When we think forward or look back, we often reflect on how happiness fits into our lives. The pursuit of happiness is one of the most common goals of new psychotherapy clients. “I just want to be happy” is a well-heard phrase. So how can we be happier? What does the research say?

 Hannah Booth, of the Sydney Morning Herald, summarises a number of interesting research findings…

1) Think positively

Barbara Fredrickson at the University of North Carolina found that thinking positively has a positive effect on the body as well as the mind. Her research showed that positivity decreased blood pressure, pain and susceptibility to colds and increased sleep. Cognitive Behavioural Therapy, for example, highlights techniques that aim to lift mood by counteracting unhelpful thinking, such as over-generalisation and taking things personally.

2) Do

Daniel Gilbert from Harvard University explains why doing is better than not doing. Studies show that people tend to regret not having done things much more than they regret things they have done. This is perhaps because it is easier to accept doing something we regret, as we consider ourselves active and courageous. We can console our regret by thinking about what we have learned from the experience.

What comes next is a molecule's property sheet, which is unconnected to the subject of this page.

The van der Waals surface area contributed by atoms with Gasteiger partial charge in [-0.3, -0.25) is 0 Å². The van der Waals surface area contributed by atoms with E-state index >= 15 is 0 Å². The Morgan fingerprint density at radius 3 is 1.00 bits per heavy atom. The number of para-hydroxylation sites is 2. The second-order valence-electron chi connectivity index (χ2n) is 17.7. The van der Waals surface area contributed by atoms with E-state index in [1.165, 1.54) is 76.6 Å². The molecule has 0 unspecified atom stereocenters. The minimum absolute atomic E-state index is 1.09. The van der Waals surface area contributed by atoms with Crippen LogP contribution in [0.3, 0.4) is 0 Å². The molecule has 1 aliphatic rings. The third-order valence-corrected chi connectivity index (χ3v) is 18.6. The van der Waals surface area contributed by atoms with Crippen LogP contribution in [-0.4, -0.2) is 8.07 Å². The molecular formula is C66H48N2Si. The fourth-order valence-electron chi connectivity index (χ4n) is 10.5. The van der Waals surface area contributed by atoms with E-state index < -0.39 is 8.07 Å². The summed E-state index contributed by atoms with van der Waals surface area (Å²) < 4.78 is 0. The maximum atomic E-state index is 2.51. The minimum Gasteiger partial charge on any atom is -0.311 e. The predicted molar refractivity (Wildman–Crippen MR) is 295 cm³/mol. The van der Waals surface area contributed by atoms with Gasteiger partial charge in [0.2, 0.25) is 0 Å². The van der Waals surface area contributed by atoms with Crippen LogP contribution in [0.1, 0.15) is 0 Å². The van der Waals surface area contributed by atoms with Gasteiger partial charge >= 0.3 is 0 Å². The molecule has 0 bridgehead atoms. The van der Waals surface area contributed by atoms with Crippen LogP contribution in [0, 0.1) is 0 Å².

3) Meditate

Daniel Goleman, Psychologist and author advocates the benefit of meditation. He writes: “Meditation helps us better manage our reactions to stress and recover more quickly from disturbing events. This is key to happiness.” Goleman cites a study where workers in stressful jobs practiced mediation for eight weeks. After just two months they felt happier and reported they liked their work more. One way to consider happiness is the ability to recover quickly from upset. Goleman advises that when we start to get upset, let go of the negative thought, deal with the problem and then let go of that too.

4) Be kind

Paul Gilbert, from the University of Derby, UK, highlights how important it is that we relate to ourselves with kindness. When we are self-critical we damage our wellbeing, contentedness and ability to cope.

5) Find meaning

Jonathan Haidt, a Psychologist at the University of Virginia, emphasises the amount of time we spend doing things that give us personal meaning and a sense of connection. He cites quality time with loved ones, holidays and other enjoyable activities. Becoming involved with something you believe in, such as religion, politics or teaching or doing something creative are also good examples.   

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